Unpacking Impactful Events – Part I: November 22, 1963

Last month, my spirit guide Holly suggested a new approach to our WordPress blog posts. This series of posts has been my attempt to co-create a spiritual memoir, and she had the following suggestion:

Holly: We will suggest that you allow younger memories to re-surface so we can tackle and unpack these earlier experiences. Through this historical survey of your life’s experiences, each event is an important puzzle piece in your life’s story. One impactful event less, and you would not be the same person you are today. As November 22nd approaches, you have been thinking about the impact that date had on you as a pre-teenager. It will be an important memory to unpack as the events of that day continue to carry significance in your heart and mind.

Mount Gleason Junior High School

On November 22, 1963, I was a 12-year-old 7th grader at Mount Gleason Junior High School in Sunland-Tujunga, California. I was in my home economics class just prior to lunch. We were all taken by surprise when the principal came over the loudspeaker and announced that President John F. Kennedy had been assassinated. I was so upset, I ran out of class and into the girls’ bathroom, and I broke down crying. Several other girls joined me and told me we were being allowed to go home. It was just under a mile walk up hill from my school to home, but my legs and heart were so weighed down, it seemed like an enormous task.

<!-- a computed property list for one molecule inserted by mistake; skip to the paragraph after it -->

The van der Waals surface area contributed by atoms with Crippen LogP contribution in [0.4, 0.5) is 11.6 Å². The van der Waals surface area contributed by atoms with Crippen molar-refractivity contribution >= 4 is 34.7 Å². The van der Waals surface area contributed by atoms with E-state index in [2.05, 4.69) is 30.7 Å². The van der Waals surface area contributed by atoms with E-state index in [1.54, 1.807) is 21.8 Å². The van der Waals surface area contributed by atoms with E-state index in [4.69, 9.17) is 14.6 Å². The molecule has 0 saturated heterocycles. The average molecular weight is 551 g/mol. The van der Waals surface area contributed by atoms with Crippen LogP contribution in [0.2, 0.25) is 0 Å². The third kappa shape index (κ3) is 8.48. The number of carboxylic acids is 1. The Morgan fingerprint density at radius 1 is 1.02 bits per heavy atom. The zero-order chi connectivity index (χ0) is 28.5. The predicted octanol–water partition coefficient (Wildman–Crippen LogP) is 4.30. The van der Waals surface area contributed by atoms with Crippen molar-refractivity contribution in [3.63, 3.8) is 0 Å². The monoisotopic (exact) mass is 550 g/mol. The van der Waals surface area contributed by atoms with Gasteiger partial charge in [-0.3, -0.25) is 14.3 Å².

I had a particular fondness for President Kennedy. Just six months before his death, I had been given an assignment to write about someone I admired, and I wrote about President Kennedy. I sent him a copy of my report, and his secretary sent back a photo of the president along with a letter he had signed. I also had a fondness for President Kennedy because he was young, and he had children who were even younger than me. The First Lady, Jacqueline Kennedy, was a polyglot who spoke French, German, Italian, and Spanish, and was known to speak to people in their own language. I remember hearing her address the French people on their trip to France, and she was so well-received and appreciated.

While my preteen idealized image of President Kennedy is more realistic nowadays, there is no doubt that in my memories of November 22, 1963, I still hold compassion for his family, our country, and for my 12-year-old self who lost the fantasy she had about the future of her country and this young president who would no longer be its leader.

John F. Kennedy, Jr. salutes his father’s casket.

We hope you will take the time to unpack the impactful events of your own life. It is through this historical review that you will see the importance of each piece of your jigsaw-puzzled life. Soul Bridge Coaching and Holly, November 22, 2021

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